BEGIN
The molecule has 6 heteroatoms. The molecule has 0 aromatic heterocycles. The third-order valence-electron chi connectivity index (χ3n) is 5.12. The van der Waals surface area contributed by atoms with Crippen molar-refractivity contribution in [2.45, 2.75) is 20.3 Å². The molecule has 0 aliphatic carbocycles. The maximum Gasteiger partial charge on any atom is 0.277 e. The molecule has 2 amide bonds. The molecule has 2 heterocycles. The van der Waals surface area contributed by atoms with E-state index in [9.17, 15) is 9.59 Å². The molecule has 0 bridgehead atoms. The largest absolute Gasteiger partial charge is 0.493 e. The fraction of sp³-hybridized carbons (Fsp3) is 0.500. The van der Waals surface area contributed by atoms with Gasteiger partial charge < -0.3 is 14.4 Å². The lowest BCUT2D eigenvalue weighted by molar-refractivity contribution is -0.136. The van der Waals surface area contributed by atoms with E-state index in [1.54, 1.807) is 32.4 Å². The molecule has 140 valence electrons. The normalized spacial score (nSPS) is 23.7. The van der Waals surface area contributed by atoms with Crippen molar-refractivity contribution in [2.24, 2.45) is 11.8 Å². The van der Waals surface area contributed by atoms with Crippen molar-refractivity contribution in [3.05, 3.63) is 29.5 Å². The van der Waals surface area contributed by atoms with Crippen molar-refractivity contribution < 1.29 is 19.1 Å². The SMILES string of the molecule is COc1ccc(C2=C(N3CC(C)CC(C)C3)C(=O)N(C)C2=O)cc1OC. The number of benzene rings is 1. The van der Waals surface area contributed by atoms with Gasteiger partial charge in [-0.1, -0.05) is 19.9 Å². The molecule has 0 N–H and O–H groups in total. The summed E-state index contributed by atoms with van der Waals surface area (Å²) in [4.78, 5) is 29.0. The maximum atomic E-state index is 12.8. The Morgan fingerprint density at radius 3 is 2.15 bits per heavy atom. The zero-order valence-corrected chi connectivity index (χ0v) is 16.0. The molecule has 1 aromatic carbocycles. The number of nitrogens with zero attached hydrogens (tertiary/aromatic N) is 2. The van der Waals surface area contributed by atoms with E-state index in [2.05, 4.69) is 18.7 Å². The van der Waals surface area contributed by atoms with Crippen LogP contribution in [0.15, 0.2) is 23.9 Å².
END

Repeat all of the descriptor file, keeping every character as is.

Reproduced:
The molecule has 6 heteroatoms. The molecule has 0 aromatic heterocycles. The third-order valence-electron chi connectivity index (χ3n) is 5.12. The van der Waals surface area contributed by atoms with Crippen molar-refractivity contribution in [2.45, 2.75) is 20.3 Å². The molecule has 0 aliphatic carbocycles. The maximum Gasteiger partial charge on any atom is 0.277 e. The molecule has 2 amide bonds. The molecule has 2 heterocycles. The van der Waals surface area contributed by atoms with E-state index in [9.17, 15) is 9.59 Å². The molecule has 0 bridgehead atoms. The largest absolute Gasteiger partial charge is 0.493 e. The fraction of sp³-hybridized carbons (Fsp3) is 0.500. The van der Waals surface area contributed by atoms with Gasteiger partial charge < -0.3 is 14.4 Å². The lowest BCUT2D eigenvalue weighted by molar-refractivity contribution is -0.136. The van der Waals surface area contributed by atoms with E-state index in [1.54, 1.807) is 32.4 Å². The molecule has 140 valence electrons. The normalized spacial score (nSPS) is 23.7. The van der Waals surface area contributed by atoms with Crippen molar-refractivity contribution in [2.24, 2.45) is 11.8 Å². The van der Waals surface area contributed by atoms with Crippen molar-refractivity contribution in [3.05, 3.63) is 29.5 Å². The van der Waals surface area contributed by atoms with Crippen molar-refractivity contribution < 1.29 is 19.1 Å². The SMILES string of the molecule is COc1ccc(C2=C(N3CC(C)CC(C)C3)C(=O)N(C)C2=O)cc1OC. The number of benzene rings is 1. The van der Waals surface area contributed by atoms with Gasteiger partial charge in [-0.1, -0.05) is 19.9 Å². The molecule has 0 N–H and O–H groups in total. The summed E-state index contributed by atoms with van der Waals surface area (Å²) in [4.78, 5) is 29.0. The maximum atomic E-state index is 12.8. The Morgan fingerprint density at radius 3 is 2.15 bits per heavy atom. The zero-order valence-corrected chi connectivity index (χ0v) is 16.0. The molecule has 1 aromatic carbocycles. The number of nitrogens with zero attached hydrogens (tertiary/aromatic N) is 2. The van der Waals surface area contributed by atoms with E-state index in [2.05, 4.69) is 18.7 Å². The van der Waals surface area contributed by atoms with Crippen LogP contribution in [0.15, 0.2) is 23.9 Å².